We visited Jerusalem, Bethlehem, The River Jordan, the Sea of Galilee, Capernaum, Ephesus, the last home of Mother Mary, and a few more places besides. It was a truly life-transforming voyage organized beautifully by Ibis Kaba, her Life Journeys team and Hay House.
One highlight, among many, was our visit to the mountain where Jesus gave his Sermon on the Mount. Sister Mary Rose, from the Church of the Beatitudes, granted special permission for us to hold an open-air lecture on the Mount.
We gathered at 3pm. The afternoon sun was bright, soft and warm. Five hundred white chairs had been laid out beneath the trees near the church. The cool wind blew through the branches of the tall trees. While everyone took their seat, I watched a small white butterfly flying in-between us and over and above us.
Ibis Kaba, Anita Moorjani, Immaculée Ilibagiza and I took turns in addressing our group of fellow pilgrims.
In my talk, I gave a mystical interpretation of the Beatitudes. The word beatitude comes from the Latin noun beātitūdō, which means “happiness”.
I began by explaining that Christian mystics recognize most scriptures offer three levels of meaning. The first is the level of stone, which conveys the literal, written meaning of the words; the second is the level of water, when the words speak to your heart; and the third is the level of wine, when water turns to wine, and you have a direct experience of the spiritual meaning of the words.
1. Blessed are the poor in spirit, for theirs is the kingdom of heaven.
In truth, no one is poor in spirit. Spirit is a state of grace forever. It’s an experience of wholeness, oneness and infinite possibility. To enter spirit, however, we must be poor. We come with wholly empty hands to the divine. We say, “I am nothing, without the Divine.” We come with an open mind. We don’t bring our theology to God; we let God teach us about what God is, who we are, and what our life is for. We come with a humble heart, and we make ourselves available to God’s love, wisdom and guidance.
To be poor in spirit is to be an empty cup. Like the Buddhist teaching of Śūnyatā, the blessed are those who realize that a separate ego-self is an illusion. When we give up our ego identity we experience the kingdom of heaven, which is the fullness and oneness of creation.
2. Blessed are they that mourn, for they shall be comforted.
The spiritual path is a journey without distance from an ego-identity to a soul-identity. It’s a journey from Jesus to Christ, from Siddhartha to Buddha. We have to let go of the idea that we are a body and a separate self. We let go of our story about who we think we are. This letting go feels like a death. It’s a necessary death if we are to be reborn in spirit. The rebirth is a remembering of our original soul nature.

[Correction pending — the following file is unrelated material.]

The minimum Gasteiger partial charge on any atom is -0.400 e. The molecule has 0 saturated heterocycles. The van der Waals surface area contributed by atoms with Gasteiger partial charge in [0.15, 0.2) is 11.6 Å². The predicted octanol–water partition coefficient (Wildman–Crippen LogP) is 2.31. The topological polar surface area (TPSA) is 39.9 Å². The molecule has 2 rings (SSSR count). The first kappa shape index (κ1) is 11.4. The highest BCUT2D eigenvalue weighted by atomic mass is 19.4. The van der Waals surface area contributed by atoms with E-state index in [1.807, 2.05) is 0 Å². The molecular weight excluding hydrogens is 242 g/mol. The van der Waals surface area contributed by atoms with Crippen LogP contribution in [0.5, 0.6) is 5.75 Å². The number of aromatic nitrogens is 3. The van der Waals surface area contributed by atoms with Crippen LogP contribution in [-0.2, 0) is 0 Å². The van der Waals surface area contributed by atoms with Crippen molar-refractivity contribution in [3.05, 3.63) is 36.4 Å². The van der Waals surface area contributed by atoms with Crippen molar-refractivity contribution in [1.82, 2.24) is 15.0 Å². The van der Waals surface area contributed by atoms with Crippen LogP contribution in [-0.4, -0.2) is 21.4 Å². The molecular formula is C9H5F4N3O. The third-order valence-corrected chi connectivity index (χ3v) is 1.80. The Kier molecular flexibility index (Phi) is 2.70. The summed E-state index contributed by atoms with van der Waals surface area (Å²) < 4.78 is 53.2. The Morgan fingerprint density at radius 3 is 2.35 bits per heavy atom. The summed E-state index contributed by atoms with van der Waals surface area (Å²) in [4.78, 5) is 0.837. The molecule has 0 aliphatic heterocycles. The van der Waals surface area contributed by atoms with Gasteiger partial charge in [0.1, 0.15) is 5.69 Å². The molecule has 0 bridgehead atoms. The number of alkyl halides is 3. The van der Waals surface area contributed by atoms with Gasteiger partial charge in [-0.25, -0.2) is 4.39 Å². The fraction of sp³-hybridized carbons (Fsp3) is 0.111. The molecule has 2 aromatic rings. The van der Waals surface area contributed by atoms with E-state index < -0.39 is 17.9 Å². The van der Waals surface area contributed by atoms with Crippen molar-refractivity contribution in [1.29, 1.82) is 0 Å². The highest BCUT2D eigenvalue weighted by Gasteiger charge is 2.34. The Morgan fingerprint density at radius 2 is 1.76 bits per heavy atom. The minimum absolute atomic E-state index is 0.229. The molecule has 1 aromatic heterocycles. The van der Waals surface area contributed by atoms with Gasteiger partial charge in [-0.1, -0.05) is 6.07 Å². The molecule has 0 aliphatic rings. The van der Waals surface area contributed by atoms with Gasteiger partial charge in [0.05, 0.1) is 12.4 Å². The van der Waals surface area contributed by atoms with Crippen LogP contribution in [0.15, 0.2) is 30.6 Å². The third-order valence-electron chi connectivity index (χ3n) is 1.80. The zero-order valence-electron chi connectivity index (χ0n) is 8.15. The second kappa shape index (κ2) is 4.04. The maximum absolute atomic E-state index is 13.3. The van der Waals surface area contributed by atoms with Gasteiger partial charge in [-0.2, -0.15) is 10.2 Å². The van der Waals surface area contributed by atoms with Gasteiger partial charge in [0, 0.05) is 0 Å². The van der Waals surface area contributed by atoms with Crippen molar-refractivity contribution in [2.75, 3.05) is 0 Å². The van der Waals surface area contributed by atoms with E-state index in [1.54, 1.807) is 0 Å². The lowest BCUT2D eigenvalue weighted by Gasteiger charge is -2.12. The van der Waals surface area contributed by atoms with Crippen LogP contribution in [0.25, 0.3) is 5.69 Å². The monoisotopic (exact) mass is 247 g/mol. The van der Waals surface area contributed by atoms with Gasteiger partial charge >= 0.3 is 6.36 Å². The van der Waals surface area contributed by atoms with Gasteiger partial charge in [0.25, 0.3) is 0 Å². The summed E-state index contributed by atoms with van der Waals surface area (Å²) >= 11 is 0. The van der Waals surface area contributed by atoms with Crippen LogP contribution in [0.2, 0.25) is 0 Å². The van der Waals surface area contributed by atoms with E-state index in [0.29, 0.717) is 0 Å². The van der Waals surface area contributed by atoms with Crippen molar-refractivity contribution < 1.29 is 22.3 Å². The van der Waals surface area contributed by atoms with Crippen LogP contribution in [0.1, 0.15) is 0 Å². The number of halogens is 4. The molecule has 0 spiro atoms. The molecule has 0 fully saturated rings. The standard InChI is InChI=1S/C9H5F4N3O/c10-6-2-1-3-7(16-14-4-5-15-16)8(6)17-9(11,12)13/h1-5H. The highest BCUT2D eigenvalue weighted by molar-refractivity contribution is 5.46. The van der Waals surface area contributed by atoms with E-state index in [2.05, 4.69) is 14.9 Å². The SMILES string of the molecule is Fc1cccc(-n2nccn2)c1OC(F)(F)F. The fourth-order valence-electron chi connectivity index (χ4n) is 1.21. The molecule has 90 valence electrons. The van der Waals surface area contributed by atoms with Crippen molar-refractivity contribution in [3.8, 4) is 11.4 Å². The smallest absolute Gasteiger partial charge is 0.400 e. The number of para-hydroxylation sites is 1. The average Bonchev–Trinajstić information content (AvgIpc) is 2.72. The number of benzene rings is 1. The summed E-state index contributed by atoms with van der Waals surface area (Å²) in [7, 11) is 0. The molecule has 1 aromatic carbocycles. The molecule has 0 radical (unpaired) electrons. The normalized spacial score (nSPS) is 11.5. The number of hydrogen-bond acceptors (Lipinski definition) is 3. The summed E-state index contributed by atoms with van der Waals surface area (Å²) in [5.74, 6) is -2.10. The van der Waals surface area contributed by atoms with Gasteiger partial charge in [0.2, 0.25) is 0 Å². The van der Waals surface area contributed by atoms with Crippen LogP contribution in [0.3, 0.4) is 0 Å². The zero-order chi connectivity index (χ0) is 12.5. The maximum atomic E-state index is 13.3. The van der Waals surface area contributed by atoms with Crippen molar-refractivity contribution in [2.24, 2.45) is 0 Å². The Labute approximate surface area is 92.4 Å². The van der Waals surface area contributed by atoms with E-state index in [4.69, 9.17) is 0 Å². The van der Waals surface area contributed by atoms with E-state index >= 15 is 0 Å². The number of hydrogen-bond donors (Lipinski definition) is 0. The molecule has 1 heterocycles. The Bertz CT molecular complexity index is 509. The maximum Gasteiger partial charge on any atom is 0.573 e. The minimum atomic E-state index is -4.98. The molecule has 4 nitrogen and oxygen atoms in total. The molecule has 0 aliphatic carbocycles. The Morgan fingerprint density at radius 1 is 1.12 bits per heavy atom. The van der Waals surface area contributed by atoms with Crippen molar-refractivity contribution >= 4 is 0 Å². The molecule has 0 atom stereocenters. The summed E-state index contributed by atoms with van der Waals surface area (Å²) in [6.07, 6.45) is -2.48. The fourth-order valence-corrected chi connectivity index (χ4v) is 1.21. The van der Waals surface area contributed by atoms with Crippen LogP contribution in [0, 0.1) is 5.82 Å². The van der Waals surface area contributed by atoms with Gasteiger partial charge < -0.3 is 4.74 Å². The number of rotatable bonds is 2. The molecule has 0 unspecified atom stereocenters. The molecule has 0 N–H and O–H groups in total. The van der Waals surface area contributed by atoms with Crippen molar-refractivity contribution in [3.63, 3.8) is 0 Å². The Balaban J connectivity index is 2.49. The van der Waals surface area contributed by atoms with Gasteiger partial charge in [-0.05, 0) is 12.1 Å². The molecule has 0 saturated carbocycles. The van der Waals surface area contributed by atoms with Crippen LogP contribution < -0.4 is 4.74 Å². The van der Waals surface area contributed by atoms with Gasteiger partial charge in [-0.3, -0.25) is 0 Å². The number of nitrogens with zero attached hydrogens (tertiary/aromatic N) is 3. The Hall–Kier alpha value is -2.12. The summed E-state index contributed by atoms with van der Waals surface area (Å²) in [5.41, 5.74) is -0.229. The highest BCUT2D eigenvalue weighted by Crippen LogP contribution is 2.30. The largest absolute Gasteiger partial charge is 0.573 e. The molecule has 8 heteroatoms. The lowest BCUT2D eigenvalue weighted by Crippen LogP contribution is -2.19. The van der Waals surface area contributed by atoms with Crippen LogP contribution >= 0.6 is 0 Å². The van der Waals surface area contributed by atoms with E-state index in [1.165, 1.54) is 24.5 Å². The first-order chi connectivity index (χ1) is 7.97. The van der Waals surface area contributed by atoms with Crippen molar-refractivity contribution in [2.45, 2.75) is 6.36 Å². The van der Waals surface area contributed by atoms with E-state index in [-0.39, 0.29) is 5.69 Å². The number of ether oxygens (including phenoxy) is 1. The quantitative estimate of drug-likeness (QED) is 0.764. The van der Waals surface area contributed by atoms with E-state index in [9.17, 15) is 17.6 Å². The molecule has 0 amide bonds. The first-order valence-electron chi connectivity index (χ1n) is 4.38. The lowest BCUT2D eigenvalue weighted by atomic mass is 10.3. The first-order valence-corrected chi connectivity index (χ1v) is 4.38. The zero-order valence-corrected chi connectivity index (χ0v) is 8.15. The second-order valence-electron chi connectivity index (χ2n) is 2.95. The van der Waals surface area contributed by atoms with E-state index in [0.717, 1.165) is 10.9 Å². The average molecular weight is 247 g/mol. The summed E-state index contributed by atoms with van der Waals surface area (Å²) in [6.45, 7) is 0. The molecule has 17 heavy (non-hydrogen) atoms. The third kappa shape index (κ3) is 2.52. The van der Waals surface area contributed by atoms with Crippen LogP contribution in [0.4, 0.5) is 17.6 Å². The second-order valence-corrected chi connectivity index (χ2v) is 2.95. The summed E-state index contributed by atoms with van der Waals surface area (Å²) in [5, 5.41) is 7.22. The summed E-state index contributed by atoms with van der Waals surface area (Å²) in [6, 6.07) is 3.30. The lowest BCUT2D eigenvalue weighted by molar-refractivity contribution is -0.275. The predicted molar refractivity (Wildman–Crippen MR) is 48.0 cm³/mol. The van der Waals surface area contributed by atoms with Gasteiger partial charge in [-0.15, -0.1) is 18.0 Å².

The ancient Greeks described the spiritual path as a preparation for a metanoia – an inner transformation in which we realize we are not a body with a soul; rather, we are a soul with a body. When we experience this holy shift in identity we often wander about in the wilderness, mourning the death of the old ego-self. “Who am I now?” we ask. We feel lost. And yet, comfort is at hand. The Angels rush to meet us, and to bring us home to the Self that God made.
3. Blessed are the meek, for they shall inherit the earth.
The ego-self is a self that is permanently under construction. In an effort to make the ego feel more real, we inflate ourselves and we make ourselves bigger, better and superior in some way. We focus our efforts not on being, but on having and getting and making ourselves into something. If we were to stop doing this, we would relax, and the sense of a separate self would give-way to our true nature.
In ancient Greek, the word meek means “tamed.” To be meek means to surrender. It means Thy Will, not my will. The Sufi poet Rumi tells a story about being meek.
A seeker knocked on the door of Heaven.
“Who is there?” a Voice asked.
“It is I,” said the seeker
There was no reply.
“IT IS I,” yelled the seeker
There was still no reply.
Growing desperate, the seeker bashed upon
the door several times, hoping to be heard.
Eventually, the seeker stopped.
“It is thou,” said the seeker.
‘Enter,’ said the voice, ‘for I am within.”
This third beatitude reminds us that we have an inheritance from the Divine that’s always available to us. We receive this inheritance when we give up our own individual plans, our own will, and we make ourselves available to the Big Plan for our life.
4. Blessed are they that hunger and thirst after righteousness for they shall be filled.
In mystic Christianity, the word “hunger” has a relationship to the level of stone and to hearing the “truth.” We hunger after the truth. “Give us this day our daily bread,” we pray. Yet, deep down, we know that “Man does not live by bread alone.” We also thirst for something higher. The word “thirst” relates to the level of water and to allowing the “truth” to speak to our heart. When you want something with your entire mind and with all your heart, you will be filled with what you want.
The word “righteousness” refers here to our basic goodness. The mystic Julian of Norwich wrote, “As the body is clothed in cloth and the muscles in the skin and the bones in the muscles and the heart in the chest, so are we, body and soul, clothed in the Goodness of God and enclosed.” We hunger and thirst for an experience of our original goodness – our own innocence – and when we let ourselves experience it we feel like we are delivered from hell (the illusion of separation) back to heaven (the place of Oneness).
This is the first four beatitudes. In my next blog post, I will present a mystic interpretation of the final four beatitudes. Until then, I encourage you to take these first four holy attitudes into each day and allow yourself to experience holy joy, guidance and abundance.